Watermelon-Mint Coolers

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(11)

To turn this drink into a mojito-style cocktail, add 2 cups of white rum to the watermelon mixture. Top with club soda before serving. Work in batches to fill a larger party-size container

Watermelon-Mint Cooler
Photo: Andy Lyons
Prep Time:
20 mins
Microwave Time:
2 mins
Chill Time:
8 hrs
Total Time:
8 hrs 22 mins
Servings:
8

Ingredients

  • 3 ¼ pound seedless watermelon, chopped (5 cups)

  • ¼ cup fresh mint leaves

  • ½ cup sugar

  • ½ cup water

  • ½ cup fresh lime juice

  • ¾ teaspoon aromatic bitters

  • 4 - 5 cup ginger ale, chilled

  • Mint sprigs

Directions

  1. In a blender container place watermelon; puree until smooth. In a small heatproof bowl, use a wooden spoon to mash mint leaves and 1/4 cup of the sugar; add 1/4 cup of the water. Microwave on high until fragrant, 1 to 2 minutes. Using a slotted spoon, transfer mint leaves to blender, leaving sugar in bowl. Blend until chopped.

  2. To bowl of sugar mixture add the remaining 1/4 cup sugar and 1/4 cup water. Microwave until sugar dissolves into a syrup, 1 to 2 minutes. Cover and chill.

  3. To serve, strain watermelon mixture into an ice-filled pitcher or jar. Stir in syrup, lime juice, and bitters. Divide watermelon mixture among ice-filled glasses; top with ginger ale. garnish with mint sprigs.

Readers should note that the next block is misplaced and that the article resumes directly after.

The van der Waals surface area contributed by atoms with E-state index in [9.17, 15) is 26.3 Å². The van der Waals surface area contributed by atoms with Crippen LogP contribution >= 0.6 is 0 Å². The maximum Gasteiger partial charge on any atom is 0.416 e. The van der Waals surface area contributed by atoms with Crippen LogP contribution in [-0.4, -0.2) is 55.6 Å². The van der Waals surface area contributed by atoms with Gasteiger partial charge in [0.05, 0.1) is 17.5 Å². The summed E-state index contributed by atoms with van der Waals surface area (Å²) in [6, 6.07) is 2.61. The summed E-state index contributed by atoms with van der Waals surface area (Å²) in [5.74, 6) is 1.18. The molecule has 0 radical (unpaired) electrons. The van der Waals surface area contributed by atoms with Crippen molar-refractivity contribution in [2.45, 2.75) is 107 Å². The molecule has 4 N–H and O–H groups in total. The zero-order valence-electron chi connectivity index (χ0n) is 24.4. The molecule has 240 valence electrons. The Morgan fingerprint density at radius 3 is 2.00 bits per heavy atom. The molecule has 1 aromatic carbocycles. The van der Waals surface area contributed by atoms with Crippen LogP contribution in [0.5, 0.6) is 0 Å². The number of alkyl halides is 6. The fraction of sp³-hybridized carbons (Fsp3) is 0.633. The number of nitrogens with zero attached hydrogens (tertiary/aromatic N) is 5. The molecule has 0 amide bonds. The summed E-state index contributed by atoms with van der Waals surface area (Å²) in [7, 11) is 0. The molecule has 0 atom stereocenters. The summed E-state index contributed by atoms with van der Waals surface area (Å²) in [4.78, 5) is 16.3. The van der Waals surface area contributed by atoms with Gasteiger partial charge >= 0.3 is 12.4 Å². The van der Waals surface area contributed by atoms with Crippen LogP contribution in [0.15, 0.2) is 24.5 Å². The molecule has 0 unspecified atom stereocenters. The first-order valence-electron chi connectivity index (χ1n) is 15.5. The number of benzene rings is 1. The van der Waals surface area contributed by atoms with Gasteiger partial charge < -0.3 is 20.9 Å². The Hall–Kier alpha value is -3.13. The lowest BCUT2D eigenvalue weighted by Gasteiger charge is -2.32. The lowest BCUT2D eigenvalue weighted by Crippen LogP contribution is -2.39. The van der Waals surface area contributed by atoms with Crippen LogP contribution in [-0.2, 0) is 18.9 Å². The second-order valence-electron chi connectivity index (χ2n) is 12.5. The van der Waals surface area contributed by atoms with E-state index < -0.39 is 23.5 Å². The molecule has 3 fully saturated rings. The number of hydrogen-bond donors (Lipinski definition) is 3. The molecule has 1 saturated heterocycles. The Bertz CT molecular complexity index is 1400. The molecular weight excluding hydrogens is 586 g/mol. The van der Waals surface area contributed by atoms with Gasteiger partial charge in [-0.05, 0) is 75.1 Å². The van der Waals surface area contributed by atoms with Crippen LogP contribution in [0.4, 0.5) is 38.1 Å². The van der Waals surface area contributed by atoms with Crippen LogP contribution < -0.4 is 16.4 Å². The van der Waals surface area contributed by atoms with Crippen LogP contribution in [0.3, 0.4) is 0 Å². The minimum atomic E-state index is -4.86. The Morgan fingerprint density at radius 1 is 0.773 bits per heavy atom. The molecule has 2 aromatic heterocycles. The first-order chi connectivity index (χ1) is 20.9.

Alcoholic version:

Add 2 cups white rum with the mint before chilling for 8 hours. Add club soda or sparkling water in place of ginger ale. Nutrition analysis per serving: 212 calories, 1 g protein, 22 g carbohydrate, 0 g total fat (0 g sat. fat), 0 mg cholesterol, 1 g fiber, 19 g total sugar, 11% Vitamin A, 21% Vitamin C, 28 mg sodium, 2% calcium, 4% iron

Nutrition Facts (per serving)

125 Calories
32g Carbs
1g Protein
Nutrition Facts
Servings Per Recipe 8
Calories 125
% Daily Value *
Sodium 12mg 1%
Total Carbohydrate 32g 12%
Total Sugars 29g
Protein 1g
Vitamin C 12.8mg 64%
Calcium 21mg 2%
Iron 0.9mg 5%
Potassium 143mg 3%
Folate, total 8.4mcg
Vitamin B-6 0.1mg

*The % Daily Value (DV) tells you how much a nutrient in a food serving contributes to a daily diet. 2,000 calories a day is used for general nutrition advice.

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